As you may already know, nurse practitioners serve as important primary medical care providers for many patients across the United States. Among the various specialties nurse practitioners may have, adult gerontology primary care is one that could increase in importance as the average age of the US population continues to rise. Today, we look at the care and services adult gerontology primary care nurse practitioners offer patients.

Responsibilities

An Adult Gerontology Primary Care Nurse Practitioner (AGPCNP) is a type of a nurse practitioner who specializes in caring for patients from adolescence to adulthood to old age. AGPCNPs provide acute, chronic and preventive healthcare services, coordinating with specialty physicians and other healthcare providers as needed.

On top of diagnosing, examining and treating their patients, Adult Gerontology Primary Care Nurse Practitioners typically offer routine checkups, assessments, immunizations, and one-on-one health counseling and education. In fact, providing education is a large part of their day and these nurse practitioners work closely with their patients to develop and implement healthy lifestyle and disease prevention plans, often involving things like diet, exercise and physical therapy in addition to any prescribed medications. AGPCNPs will also work with a patient's family to make sure family members are as involved and informed as needed to support the patient.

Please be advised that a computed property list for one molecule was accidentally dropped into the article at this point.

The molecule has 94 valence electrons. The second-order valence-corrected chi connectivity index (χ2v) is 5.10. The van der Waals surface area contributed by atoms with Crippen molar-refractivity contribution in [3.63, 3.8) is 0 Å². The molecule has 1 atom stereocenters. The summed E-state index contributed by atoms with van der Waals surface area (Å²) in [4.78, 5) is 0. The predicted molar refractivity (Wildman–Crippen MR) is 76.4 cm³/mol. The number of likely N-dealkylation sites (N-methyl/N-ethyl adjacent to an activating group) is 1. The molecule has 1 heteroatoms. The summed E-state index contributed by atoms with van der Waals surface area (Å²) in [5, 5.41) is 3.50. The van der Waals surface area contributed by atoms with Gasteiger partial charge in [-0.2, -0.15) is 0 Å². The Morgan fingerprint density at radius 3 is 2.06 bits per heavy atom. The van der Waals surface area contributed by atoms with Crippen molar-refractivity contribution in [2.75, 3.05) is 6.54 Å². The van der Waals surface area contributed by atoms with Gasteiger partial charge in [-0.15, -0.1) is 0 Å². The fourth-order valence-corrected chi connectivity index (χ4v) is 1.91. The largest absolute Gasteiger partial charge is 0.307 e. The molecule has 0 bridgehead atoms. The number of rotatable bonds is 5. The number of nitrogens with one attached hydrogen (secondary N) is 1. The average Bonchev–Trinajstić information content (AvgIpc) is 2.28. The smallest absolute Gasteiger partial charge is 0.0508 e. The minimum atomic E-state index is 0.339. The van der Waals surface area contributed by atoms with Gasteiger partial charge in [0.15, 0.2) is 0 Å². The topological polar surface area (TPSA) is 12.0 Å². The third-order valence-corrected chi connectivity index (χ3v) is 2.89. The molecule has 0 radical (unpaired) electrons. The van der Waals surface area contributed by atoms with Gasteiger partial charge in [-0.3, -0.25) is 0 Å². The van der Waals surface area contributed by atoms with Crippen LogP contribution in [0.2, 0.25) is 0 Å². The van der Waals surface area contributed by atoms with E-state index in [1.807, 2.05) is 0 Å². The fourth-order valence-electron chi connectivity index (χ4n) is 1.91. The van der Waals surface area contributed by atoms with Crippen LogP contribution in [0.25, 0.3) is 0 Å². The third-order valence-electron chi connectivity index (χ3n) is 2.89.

Places of Practice

Although state laws vary regarding scope of practice for nurse practitioners, Adult Gerontology Primary Care Nurse Practitioners in many states may have their own private practice in which they see patients in an office or provide home care or do both. AGPCNP may also work in a range of organizations including:

  • Long-term care and assisted living facilities
  • Healthcare clinics
  • Hospitals